December 13, 2013
No Time for Sergeants (1958)
Grade: 71/100

Director: Mervyn LeRoy
Stars: Andy Griffith, Nick Adams, Myron McCormick

What it's about. This Air Force comedy is set in the South. Young bumpkin Andy Griffith is drafted over the resistance and objections of his xenophobic and cantankerous father, William Fawcett.

Griffith immediately has the barracks reputation as a dangerous man, but is in fact naive and affable. He forms a close friendship with Nick Adams, a small man anxious to prove his worth to his family by transferring into the infantry. Their drill sergeant and foil is world-weary and aging Myron McCormick. Murray Hamilton is the antagonist whom Griffith must better (and inevitably will).

How others will see it. Based on a popular stage play, No Time for Sergeants was a box office success but, typical for a comedy regardless of merit, was ignored by the Oscars. Today, the film is fairly popular, but to a lesser degree than Griffith's long-running 1960s television series or the fascinating (and even better) A Face in the Crowd.

How I felt about it. Most people enjoy No Time for Sergeants strictly as a comedy. And certainly, that is how the producers would have wanted it. But the veteran film critic always looks for angles, and there are many of them in the present film. That is, there is much to talk about.

This was the second starring role for the talented Andy Griffith, who also played a bumpkin, though a far more sinister one, in his debut A Face in the Crowd. The present movie presents him closer to his role in the long-running (and still highly popular) television series "The Andy Griffith Show", though he is more a man of the world in the series.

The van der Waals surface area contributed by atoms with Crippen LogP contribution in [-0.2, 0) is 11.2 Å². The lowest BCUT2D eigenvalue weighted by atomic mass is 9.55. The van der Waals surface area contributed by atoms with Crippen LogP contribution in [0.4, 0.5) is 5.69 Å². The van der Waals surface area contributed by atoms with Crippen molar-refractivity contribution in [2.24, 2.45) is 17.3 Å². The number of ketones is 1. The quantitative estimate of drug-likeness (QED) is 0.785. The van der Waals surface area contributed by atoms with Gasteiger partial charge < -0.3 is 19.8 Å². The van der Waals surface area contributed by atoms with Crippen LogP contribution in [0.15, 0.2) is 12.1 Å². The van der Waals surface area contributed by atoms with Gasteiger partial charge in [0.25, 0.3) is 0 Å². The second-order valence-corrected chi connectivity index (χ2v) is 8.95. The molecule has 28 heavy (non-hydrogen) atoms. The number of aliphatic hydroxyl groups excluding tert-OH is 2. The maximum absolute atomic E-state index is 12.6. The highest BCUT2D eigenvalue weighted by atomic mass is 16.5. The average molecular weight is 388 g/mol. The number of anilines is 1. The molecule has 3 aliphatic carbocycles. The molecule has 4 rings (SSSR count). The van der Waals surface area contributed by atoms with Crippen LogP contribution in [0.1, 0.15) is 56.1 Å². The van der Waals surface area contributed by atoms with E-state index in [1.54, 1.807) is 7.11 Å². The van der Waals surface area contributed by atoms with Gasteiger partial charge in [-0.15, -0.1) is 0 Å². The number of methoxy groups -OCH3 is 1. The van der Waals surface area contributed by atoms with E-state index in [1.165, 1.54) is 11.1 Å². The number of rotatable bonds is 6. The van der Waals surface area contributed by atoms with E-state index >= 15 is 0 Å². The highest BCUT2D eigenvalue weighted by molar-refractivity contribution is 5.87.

Griffith's co-star in the series was Don Knotts, a man whose comic talents possibly exceeded even those of Griffith. Knotts makes his film debut in this film as a nasal and sputtering but well intentioned officer. Again, similar to his role as the lovable but often incompetent deputy in the series.

But Knotts is not alone in his inability to cope with Griffith. Military psychiatrist James Millhollin is even more exasperating at being unable to pin down Griffith with the usual plethora of psychosis. Could it be that anyone (aside from Ronald Reagan) is completely free from childhood-induced anxiety? One has to wonder how real psychiatrists view the character. Hopefully, they laugh.

Drill Sergant McCormick is forced to adopt various strategies. Ignoring him doesn't work, and neither does using him. Finally, he becomes his benefactor, shepherding him through the military bureaucracy. This strategy fails also, since Griffith gets himself, and the military, into further embarrassing (though ultimately harmless) difficulties.

But McCormick is not a stereotype. A drill sergeant is typically portrayed in film as a merciless taskmaster, most infamously in Full Metal Jacket. McCormick, though, is little interested in discipline, and simply wants to get through the day until he can retire and collect a pension. Notwithstanding that he already looks old enough to have gotten his years in.

Unlike Griffith, cynical and self-interested Murray Hamilton easily fits into military life. But he can't get the better of Griffith either, since Griffith can whup him in a fight. Indeed, Griffith is something of a stereotype of rural white Southeners, the Li'l Abner category who is naive, earnest, and brawny. Yet at the same time, Griffith shows glimpses of anarchist genius, though without the malevolence and self-interest he exhibited in A Face in the Crowd.

It is clear why Griffith and Adams are so close in this film. Each compensates for the other's weaknesses. Griffith knows nothing of the military, and needs Adams to fill him in. The small and nervous Adams needs the protection and friendship of Griffith.

One problem with No Time for Sergeants is that there are no blacks onscreen, more than a decade after Truman integrated the Army. Presumably, Hollywood feared that white Southerners would be offended by their mere presence, much like "The Andy Griffith Show" never gave black actors any speaking lines despite blacks making up at least 30% of the demographic.